Ultra-Indie Spotlight Sunday: Mortal Sin
What could be more exciting than death? Why, being sent to a strange purgatory where you have to hack the limbs off of demons, of course. Mortal Sin has you playing a character known as the Struggler. Your Sisyphean task is this: run into dungeon and cave and clobber ghouls and ghosts with a fine array of medieval weapons. Only through this demon-slaying struggle can the Struggler truly be with God.
I remember playing Amnesia probably a decade ago, and thinking gosh, this is horrific I sure wish I could do something about these ghouls. Sure, I like a scary horror game. But I also like a horror game where I go hog-wild with an axe against a horde of creatures. Mortal Sin has a good mix of both, but especially leans towards the axe part— a “rhapsody of violence,” as the game describes. And indeed that violence comes in handy sometimes.
Mortal Sin has the look of a terrifying game. The draw distance is short, the colors unsettling, and it all has a texture I can’t even begin to describe (hopefully the pictures can). You roam claustrophobic dungeons full of traps and dangers, be it a gigantic mouth on the wall spitting projectiles or an eyeball that will escort you to a nearby jumpscare if you don’t get out of its area of attack. But at the end of the day, no matter how many monsters are running towards you, the option to smash their legs or cave in their heads is always available, and that’s just good clean fun.
Non-Wanky Game Recap:
Mortal Sin is a first-person roguelite game where you crawl through a few types of dungeons. You start with a basic sword and can hack, kick, and slide into enemies for increasingly damaging combos. Scattered about are boxes and treasure chests that give you access to new armor and weapons. Hopefully, enough to get you through to the other side.
The unbelievably satisfying combat is the best feature of this game. Enemies in Mortal Sin have to be torn apart, not unlike the necromorphs in Dead Space. Sure, you can chop away at a creature’s torso, and eventually, it will die. But when you’re surrounded by monsters, you need to think strategically. Which usually boils down to chop at head level or at their legs. The second best feature is just about everything else. Mortal Sin has a distinctive style that I love. Its use of colors (and lack thereof) make for one of the most interesting-looking games I’ve played in some time.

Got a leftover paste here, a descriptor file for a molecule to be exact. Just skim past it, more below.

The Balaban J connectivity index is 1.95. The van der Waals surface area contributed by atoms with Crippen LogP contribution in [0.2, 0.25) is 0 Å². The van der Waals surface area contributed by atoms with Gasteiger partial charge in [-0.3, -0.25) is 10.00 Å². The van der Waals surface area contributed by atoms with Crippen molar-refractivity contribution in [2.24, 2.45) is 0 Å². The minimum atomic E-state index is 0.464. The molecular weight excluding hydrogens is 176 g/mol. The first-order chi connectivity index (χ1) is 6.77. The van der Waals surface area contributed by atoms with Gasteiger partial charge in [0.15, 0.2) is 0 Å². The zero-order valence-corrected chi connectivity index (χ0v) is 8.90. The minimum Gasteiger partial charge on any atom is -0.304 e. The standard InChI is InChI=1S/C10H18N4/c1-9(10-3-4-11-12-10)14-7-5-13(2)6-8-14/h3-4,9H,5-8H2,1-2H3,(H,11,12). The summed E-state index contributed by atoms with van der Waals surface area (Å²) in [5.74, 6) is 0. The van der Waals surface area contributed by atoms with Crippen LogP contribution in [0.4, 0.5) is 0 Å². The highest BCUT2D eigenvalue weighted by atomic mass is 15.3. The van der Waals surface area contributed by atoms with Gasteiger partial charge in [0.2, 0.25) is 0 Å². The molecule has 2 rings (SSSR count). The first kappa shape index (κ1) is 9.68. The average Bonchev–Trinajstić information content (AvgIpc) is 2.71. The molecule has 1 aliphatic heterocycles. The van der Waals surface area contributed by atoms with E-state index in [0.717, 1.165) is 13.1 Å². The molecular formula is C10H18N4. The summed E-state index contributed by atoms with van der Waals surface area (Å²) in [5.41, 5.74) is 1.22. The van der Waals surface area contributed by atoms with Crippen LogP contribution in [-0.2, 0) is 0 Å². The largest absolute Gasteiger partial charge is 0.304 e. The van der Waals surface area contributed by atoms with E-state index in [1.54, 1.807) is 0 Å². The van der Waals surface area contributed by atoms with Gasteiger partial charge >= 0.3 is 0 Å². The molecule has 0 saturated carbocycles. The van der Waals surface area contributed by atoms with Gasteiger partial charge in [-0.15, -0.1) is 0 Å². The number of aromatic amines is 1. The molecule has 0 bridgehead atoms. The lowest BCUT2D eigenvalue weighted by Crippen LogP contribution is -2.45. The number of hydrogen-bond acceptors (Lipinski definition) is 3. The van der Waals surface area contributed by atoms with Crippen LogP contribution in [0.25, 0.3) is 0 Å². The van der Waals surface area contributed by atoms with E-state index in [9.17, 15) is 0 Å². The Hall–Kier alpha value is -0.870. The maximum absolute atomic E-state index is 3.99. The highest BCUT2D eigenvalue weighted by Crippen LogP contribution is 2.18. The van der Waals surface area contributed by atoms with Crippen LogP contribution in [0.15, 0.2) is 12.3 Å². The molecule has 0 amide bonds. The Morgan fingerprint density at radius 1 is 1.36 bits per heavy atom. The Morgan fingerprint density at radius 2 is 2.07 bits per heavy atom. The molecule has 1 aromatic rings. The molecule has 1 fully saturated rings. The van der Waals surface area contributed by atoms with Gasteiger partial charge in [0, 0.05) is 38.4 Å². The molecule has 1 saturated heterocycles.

The combat is great, but as with many roguelites, there’s not much else going on. If the fighting is not for you, Mortal Sin might become boring pretty fast. There is not much exploration to do, nor is there any other content such as lore texts or crafting, or even an upgrade tree. Of course, this is a review before the game has been completed; with the amount of new content regularly added, this could certainly be outdated information.
How To Fix It:
Since Mortal Shell reminds me a bit of the Chalice Dungeons in Bloodborne, it might be neat to give some kind of upgrade gems that carry over between runs. This could help with focusing the player’s build. Faster attack swings with certain types of weapons, or better blocking ability for heavy weapons. Or even a small perk tree could keep the player coming back.
This isn’t really a fix, but one other thing that would make this game a 10/10 for me would be to add more punching content. Mortal Sin already has a few pugilism perks, but I know I speak for many when I say that it feels great to punch a ghost’s head clean off. A gauntlet class of weapon or the like would be unnecessary, but certainly fun.
As Saint Thomas Aquinas, the Dominican theologian once stated, only through rapid melee combos can you truly commune with God. While Mortal Sin only hints at Abrahamic themes, it definitely posits that the struggle is divine. Through tribulation, a person grows. While these struggles may not seem too dire when you have a level 15 cleaver with a huge swing speed bonus, that doesn’t make overcoming them any less enjoyable.
You can wishlist Mortal Sin on Steam by clicking here.